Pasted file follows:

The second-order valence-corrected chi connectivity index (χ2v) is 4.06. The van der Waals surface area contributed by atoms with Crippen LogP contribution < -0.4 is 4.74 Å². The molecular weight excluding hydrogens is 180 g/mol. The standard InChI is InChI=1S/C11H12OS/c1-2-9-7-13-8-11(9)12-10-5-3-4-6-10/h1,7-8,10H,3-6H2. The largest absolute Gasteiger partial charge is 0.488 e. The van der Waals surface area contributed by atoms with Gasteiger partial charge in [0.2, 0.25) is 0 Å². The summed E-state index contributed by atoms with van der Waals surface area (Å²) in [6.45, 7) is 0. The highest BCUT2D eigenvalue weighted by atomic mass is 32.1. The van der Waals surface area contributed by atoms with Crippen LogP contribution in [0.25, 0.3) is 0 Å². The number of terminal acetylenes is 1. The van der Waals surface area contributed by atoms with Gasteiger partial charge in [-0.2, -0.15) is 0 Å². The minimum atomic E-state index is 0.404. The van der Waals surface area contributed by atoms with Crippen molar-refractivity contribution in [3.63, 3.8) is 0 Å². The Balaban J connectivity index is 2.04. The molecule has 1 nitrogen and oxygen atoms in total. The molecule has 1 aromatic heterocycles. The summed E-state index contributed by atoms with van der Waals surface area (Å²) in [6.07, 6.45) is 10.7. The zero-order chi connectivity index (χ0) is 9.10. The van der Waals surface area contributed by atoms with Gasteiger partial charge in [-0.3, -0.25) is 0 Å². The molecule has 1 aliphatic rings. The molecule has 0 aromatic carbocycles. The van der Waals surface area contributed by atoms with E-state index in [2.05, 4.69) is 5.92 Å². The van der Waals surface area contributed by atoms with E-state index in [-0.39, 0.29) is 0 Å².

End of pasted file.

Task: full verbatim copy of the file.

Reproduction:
The second-order valence-corrected chi connectivity index (χ2v) is 4.06. The van der Waals surface area contributed by atoms with Crippen LogP contribution < -0.4 is 4.74 Å². The molecular weight excluding hydrogens is 180 g/mol. The standard InChI is InChI=1S/C11H12OS/c1-2-9-7-13-8-11(9)12-10-5-3-4-6-10/h1,7-8,10H,3-6H2. The largest absolute Gasteiger partial charge is 0.488 e. The van der Waals surface area contributed by atoms with Gasteiger partial charge in [0.2, 0.25) is 0 Å². The summed E-state index contributed by atoms with van der Waals surface area (Å²) in [6.45, 7) is 0. The highest BCUT2D eigenvalue weighted by atomic mass is 32.1. The van der Waals surface area contributed by atoms with Crippen LogP contribution in [0.25, 0.3) is 0 Å². The number of terminal acetylenes is 1. The van der Waals surface area contributed by atoms with Gasteiger partial charge in [-0.2, -0.15) is 0 Å². The minimum atomic E-state index is 0.404. The van der Waals surface area contributed by atoms with Crippen molar-refractivity contribution in [3.63, 3.8) is 0 Å². The Balaban J connectivity index is 2.04. The molecule has 1 nitrogen and oxygen atoms in total. The molecule has 1 aromatic heterocycles. The summed E-state index contributed by atoms with van der Waals surface area (Å²) in [6.07, 6.45) is 10.7. The zero-order chi connectivity index (χ0) is 9.10. The van der Waals surface area contributed by atoms with Gasteiger partial charge in [-0.3, -0.25) is 0 Å². The molecule has 1 aliphatic rings. The molecule has 0 aromatic carbocycles. The van der Waals surface area contributed by atoms with E-state index in [2.05, 4.69) is 5.92 Å². The van der Waals surface area contributed by atoms with E-state index in [-0.39, 0.29) is 0 Å².